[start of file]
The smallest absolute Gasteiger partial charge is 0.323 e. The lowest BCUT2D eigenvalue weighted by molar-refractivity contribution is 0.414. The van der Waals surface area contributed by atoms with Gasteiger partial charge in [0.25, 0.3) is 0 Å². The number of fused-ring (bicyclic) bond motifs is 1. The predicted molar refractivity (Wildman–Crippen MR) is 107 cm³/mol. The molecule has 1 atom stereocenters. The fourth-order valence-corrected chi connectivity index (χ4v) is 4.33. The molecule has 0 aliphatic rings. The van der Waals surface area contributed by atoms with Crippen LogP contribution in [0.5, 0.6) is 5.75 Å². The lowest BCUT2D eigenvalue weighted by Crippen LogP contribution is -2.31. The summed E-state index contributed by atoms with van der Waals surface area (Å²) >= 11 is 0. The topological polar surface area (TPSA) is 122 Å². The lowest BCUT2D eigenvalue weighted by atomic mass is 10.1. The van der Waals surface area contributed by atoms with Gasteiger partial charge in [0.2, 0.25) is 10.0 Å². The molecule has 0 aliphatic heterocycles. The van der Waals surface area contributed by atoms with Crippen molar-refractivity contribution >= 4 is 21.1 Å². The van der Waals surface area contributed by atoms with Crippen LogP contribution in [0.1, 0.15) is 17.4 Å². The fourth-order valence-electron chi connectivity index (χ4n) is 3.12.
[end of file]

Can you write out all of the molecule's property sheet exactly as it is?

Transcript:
The smallest absolute Gasteiger partial charge is 0.323 e. The lowest BCUT2D eigenvalue weighted by molar-refractivity contribution is 0.414. The van der Waals surface area contributed by atoms with Gasteiger partial charge in [0.25, 0.3) is 0 Å². The number of fused-ring (bicyclic) bond motifs is 1. The predicted molar refractivity (Wildman–Crippen MR) is 107 cm³/mol. The molecule has 1 atom stereocenters. The fourth-order valence-corrected chi connectivity index (χ4v) is 4.33. The molecule has 0 aliphatic rings. The van der Waals surface area contributed by atoms with Crippen LogP contribution in [0.5, 0.6) is 5.75 Å². The lowest BCUT2D eigenvalue weighted by Crippen LogP contribution is -2.31. The summed E-state index contributed by atoms with van der Waals surface area (Å²) >= 11 is 0. The topological polar surface area (TPSA) is 122 Å². The lowest BCUT2D eigenvalue weighted by atomic mass is 10.1. The van der Waals surface area contributed by atoms with Gasteiger partial charge in [0.2, 0.25) is 10.0 Å². The molecule has 0 aliphatic heterocycles. The van der Waals surface area contributed by atoms with Crippen molar-refractivity contribution >= 4 is 21.1 Å². The van der Waals surface area contributed by atoms with Crippen LogP contribution in [0.1, 0.15) is 17.4 Å². The fourth-order valence-electron chi connectivity index (χ4n) is 3.12.